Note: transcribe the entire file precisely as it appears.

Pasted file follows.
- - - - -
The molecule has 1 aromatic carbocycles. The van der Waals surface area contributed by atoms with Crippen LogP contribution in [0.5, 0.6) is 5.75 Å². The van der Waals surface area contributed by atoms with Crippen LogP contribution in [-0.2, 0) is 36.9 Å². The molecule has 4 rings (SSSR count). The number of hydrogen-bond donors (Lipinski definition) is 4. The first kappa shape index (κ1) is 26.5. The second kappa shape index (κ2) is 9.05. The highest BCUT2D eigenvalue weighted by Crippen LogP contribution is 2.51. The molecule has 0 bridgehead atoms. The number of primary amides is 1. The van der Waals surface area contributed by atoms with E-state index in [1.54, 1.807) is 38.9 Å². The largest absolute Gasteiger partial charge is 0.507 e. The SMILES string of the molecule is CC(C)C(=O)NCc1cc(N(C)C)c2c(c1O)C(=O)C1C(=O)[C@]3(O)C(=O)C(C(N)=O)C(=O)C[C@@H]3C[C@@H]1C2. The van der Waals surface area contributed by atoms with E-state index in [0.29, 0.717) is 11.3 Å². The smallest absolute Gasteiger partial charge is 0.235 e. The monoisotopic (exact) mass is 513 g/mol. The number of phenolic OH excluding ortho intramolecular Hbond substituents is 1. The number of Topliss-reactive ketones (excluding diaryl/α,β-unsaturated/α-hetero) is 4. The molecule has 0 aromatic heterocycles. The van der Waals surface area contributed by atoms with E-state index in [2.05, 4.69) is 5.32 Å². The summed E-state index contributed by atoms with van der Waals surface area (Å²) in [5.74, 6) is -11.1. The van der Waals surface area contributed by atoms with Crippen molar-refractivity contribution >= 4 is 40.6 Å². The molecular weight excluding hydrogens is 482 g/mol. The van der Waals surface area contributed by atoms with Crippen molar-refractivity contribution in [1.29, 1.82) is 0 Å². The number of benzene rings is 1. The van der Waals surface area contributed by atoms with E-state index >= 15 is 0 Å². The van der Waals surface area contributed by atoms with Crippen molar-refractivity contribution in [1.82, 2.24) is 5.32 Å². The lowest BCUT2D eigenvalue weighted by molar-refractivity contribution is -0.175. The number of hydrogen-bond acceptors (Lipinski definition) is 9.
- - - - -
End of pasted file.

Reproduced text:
The molecule has 1 aromatic carbocycles. The van der Waals surface area contributed by atoms with Crippen LogP contribution in [0.5, 0.6) is 5.75 Å². The van der Waals surface area contributed by atoms with Crippen LogP contribution in [-0.2, 0) is 36.9 Å². The molecule has 4 rings (SSSR count). The number of hydrogen-bond donors (Lipinski definition) is 4. The first kappa shape index (κ1) is 26.5. The second kappa shape index (κ2) is 9.05. The highest BCUT2D eigenvalue weighted by Crippen LogP contribution is 2.51. The molecule has 0 bridgehead atoms. The number of primary amides is 1. The van der Waals surface area contributed by atoms with E-state index in [1.54, 1.807) is 38.9 Å². The largest absolute Gasteiger partial charge is 0.507 e. The SMILES string of the molecule is CC(C)C(=O)NCc1cc(N(C)C)c2c(c1O)C(=O)C1C(=O)[C@]3(O)C(=O)C(C(N)=O)C(=O)C[C@@H]3C[C@@H]1C2. The van der Waals surface area contributed by atoms with E-state index in [0.29, 0.717) is 11.3 Å². The smallest absolute Gasteiger partial charge is 0.235 e. The monoisotopic (exact) mass is 513 g/mol. The number of phenolic OH excluding ortho intramolecular Hbond substituents is 1. The number of Topliss-reactive ketones (excluding diaryl/α,β-unsaturated/α-hetero) is 4. The molecule has 0 aromatic heterocycles. The van der Waals surface area contributed by atoms with E-state index in [2.05, 4.69) is 5.32 Å². The summed E-state index contributed by atoms with van der Waals surface area (Å²) in [5.74, 6) is -11.1. The van der Waals surface area contributed by atoms with Crippen molar-refractivity contribution >= 4 is 40.6 Å². The molecular weight excluding hydrogens is 482 g/mol. The van der Waals surface area contributed by atoms with Crippen molar-refractivity contribution in [1.29, 1.82) is 0 Å². The number of benzene rings is 1. The van der Waals surface area contributed by atoms with E-state index >= 15 is 0 Å². The van der Waals surface area contributed by atoms with Crippen molar-refractivity contribution in [1.82, 2.24) is 5.32 Å². The lowest BCUT2D eigenvalue weighted by molar-refractivity contribution is -0.175. The number of hydrogen-bond acceptors (Lipinski definition) is 9.